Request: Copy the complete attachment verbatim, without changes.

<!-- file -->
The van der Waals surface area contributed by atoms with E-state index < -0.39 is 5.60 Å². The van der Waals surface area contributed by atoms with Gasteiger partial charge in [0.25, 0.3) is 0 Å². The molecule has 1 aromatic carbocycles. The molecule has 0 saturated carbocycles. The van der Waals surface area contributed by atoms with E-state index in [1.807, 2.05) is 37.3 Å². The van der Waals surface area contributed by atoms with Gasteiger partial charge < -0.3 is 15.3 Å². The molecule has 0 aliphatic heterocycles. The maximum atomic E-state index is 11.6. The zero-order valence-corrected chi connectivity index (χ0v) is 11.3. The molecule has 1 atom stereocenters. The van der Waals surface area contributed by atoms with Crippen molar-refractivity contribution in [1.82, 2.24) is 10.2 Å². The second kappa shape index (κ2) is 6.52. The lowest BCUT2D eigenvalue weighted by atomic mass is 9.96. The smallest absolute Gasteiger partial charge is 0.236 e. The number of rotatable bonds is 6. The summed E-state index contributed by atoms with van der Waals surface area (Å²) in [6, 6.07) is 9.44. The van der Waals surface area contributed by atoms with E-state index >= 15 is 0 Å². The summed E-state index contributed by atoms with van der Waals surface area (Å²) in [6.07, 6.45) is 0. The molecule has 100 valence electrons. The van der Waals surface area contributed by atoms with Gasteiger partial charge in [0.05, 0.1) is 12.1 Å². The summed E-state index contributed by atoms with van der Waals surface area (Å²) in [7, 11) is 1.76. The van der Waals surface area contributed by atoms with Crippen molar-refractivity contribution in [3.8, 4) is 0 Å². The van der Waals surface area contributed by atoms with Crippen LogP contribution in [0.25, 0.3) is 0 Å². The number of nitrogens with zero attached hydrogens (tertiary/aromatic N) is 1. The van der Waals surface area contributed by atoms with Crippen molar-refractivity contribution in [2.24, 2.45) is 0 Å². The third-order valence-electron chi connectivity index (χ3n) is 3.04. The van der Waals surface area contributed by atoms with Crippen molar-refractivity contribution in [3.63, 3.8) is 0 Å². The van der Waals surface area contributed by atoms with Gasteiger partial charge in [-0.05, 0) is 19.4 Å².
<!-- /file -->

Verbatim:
The van der Waals surface area contributed by atoms with E-state index < -0.39 is 5.60 Å². The van der Waals surface area contributed by atoms with Gasteiger partial charge in [0.25, 0.3) is 0 Å². The molecule has 1 aromatic carbocycles. The molecule has 0 saturated carbocycles. The van der Waals surface area contributed by atoms with E-state index in [1.807, 2.05) is 37.3 Å². The van der Waals surface area contributed by atoms with Gasteiger partial charge < -0.3 is 15.3 Å². The molecule has 0 aliphatic heterocycles. The maximum atomic E-state index is 11.6. The zero-order valence-corrected chi connectivity index (χ0v) is 11.3. The molecule has 1 atom stereocenters. The van der Waals surface area contributed by atoms with Crippen molar-refractivity contribution in [1.82, 2.24) is 10.2 Å². The second kappa shape index (κ2) is 6.52. The lowest BCUT2D eigenvalue weighted by atomic mass is 9.96. The smallest absolute Gasteiger partial charge is 0.236 e. The number of rotatable bonds is 6. The summed E-state index contributed by atoms with van der Waals surface area (Å²) in [6, 6.07) is 9.44. The van der Waals surface area contributed by atoms with E-state index >= 15 is 0 Å². The summed E-state index contributed by atoms with van der Waals surface area (Å²) in [6.07, 6.45) is 0. The molecule has 100 valence electrons. The van der Waals surface area contributed by atoms with Gasteiger partial charge in [0.05, 0.1) is 12.1 Å². The summed E-state index contributed by atoms with van der Waals surface area (Å²) in [7, 11) is 1.76. The van der Waals surface area contributed by atoms with Crippen molar-refractivity contribution in [3.8, 4) is 0 Å². The van der Waals surface area contributed by atoms with Crippen LogP contribution in [0.25, 0.3) is 0 Å². The number of nitrogens with zero attached hydrogens (tertiary/aromatic N) is 1. The van der Waals surface area contributed by atoms with Crippen molar-refractivity contribution in [2.24, 2.45) is 0 Å². The third-order valence-electron chi connectivity index (χ3n) is 3.04. The van der Waals surface area contributed by atoms with Crippen molar-refractivity contribution in [3.63, 3.8) is 0 Å². The van der Waals surface area contributed by atoms with Gasteiger partial charge in [-0.05, 0) is 19.4 Å².